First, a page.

If India votes to suspend the working of the duly-elected mandate holder on SOGI, it will send out a message that LGBT people are not entitled to full protection under international human rights laws. Sending out such a message at this moment in time would only exacerbate concerns around how the Modi government views LGBT rights. With the failure to support parliamentary efforts at decriminalising same-sex conduct as well as backsliding on the protection of transgender rights with the introduction of the highly regressive Transgender Persons (Protection of Rights) Bill, India does not have a favourable track record on LGBT issues. This vote is an opportunity for the Indian government to show that it stands by the notion that LGBT people are entitled to the full protection under human rights laws.
Do the Africa Group’s objections hold?
The logic of the African Group that the very appointment of the independent expert interferes with the “domestic jurisdiction” and “sovereignty” of the state might have some sway with India. However, the falsity of this claim needs to be exposed. The independent expert, as per his mandate in resolution 30/2, is expected to “assess the implementation of existing international human rights laws and standards”, “to raise awareness of violence and discrimination against persons on the basis of their sexual orientation or gender identity”, “to engage in dialogue and consult with states and other relevant stakeholders”, “to work in cooperation with states in order to foster the implementation of measures that contribute to the protection of all persons against violence and discrimination based on sexual orientation and gender identity”.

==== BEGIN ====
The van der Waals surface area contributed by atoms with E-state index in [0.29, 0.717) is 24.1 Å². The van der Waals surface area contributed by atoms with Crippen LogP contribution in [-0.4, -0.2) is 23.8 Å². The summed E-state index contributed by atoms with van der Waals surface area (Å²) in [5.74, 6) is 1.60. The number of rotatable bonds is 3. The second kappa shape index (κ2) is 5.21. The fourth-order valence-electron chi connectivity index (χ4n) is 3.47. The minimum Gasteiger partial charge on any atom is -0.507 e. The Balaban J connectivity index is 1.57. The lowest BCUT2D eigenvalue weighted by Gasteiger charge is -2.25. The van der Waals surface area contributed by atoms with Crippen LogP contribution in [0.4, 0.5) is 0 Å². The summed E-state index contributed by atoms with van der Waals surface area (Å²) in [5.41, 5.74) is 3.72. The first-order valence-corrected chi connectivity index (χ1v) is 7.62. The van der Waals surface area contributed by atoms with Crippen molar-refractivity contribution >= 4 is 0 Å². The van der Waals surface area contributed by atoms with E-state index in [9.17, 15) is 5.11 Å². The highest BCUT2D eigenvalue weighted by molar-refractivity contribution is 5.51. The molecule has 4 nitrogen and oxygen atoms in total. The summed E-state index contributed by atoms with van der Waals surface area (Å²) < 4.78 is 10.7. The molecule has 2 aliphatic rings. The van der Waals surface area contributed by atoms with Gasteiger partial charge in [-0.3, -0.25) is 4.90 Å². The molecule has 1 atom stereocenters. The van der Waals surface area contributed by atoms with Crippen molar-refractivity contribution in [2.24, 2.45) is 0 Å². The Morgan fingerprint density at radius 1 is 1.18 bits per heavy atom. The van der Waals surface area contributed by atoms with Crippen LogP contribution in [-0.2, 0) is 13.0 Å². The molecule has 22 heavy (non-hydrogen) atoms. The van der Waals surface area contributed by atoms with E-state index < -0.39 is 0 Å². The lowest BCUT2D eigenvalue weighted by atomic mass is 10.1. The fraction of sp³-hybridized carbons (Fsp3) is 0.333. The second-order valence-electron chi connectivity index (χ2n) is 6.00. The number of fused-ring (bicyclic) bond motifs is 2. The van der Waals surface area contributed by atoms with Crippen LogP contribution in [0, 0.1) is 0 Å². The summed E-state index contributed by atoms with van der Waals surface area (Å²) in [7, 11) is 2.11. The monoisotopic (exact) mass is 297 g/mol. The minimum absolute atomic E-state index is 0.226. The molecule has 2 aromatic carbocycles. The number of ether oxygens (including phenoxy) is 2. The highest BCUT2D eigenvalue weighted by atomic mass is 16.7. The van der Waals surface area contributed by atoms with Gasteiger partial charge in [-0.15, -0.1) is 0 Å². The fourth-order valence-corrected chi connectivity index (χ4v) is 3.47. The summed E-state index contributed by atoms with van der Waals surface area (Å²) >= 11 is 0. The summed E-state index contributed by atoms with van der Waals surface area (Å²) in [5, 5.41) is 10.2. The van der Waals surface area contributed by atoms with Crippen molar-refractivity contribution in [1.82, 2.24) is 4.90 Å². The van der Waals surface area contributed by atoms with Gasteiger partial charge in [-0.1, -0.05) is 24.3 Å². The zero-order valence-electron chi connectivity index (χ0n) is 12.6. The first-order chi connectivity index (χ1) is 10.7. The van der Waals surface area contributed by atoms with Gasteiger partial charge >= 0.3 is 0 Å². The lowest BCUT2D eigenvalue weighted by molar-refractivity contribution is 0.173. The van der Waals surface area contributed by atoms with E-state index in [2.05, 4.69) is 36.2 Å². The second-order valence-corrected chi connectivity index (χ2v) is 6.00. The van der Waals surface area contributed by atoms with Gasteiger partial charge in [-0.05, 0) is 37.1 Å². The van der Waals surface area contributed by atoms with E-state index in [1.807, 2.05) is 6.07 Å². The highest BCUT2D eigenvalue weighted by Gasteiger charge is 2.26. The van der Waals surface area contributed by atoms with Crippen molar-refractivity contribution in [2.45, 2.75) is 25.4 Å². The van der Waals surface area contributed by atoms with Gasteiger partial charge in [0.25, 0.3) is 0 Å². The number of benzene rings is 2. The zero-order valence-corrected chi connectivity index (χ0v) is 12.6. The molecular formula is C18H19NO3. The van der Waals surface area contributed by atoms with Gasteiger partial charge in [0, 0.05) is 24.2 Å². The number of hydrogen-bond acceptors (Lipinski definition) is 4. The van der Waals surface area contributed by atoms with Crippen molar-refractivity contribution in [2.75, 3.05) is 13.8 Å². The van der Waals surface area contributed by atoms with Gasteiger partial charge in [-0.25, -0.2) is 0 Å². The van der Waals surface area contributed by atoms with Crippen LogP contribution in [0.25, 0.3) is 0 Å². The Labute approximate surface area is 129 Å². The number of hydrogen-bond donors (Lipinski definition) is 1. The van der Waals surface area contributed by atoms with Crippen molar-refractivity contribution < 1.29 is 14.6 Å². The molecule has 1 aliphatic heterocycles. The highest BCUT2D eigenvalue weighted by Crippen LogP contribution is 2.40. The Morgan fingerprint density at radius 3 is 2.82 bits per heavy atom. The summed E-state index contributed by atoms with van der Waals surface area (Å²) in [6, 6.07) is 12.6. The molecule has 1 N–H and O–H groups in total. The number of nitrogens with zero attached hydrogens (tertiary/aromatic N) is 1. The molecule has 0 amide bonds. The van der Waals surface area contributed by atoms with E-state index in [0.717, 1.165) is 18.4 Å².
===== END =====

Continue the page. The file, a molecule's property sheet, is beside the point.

The fact that concerns with respect to violations on grounds of sexual orientation and gender identity would be raised by the independent expert cannot in itself amount to a violation of sovereignty, especially when the mandate holder’s task is laid down in language such as “assess”, “raise awareness”, “engage in dialogue” and “work in cooperation”.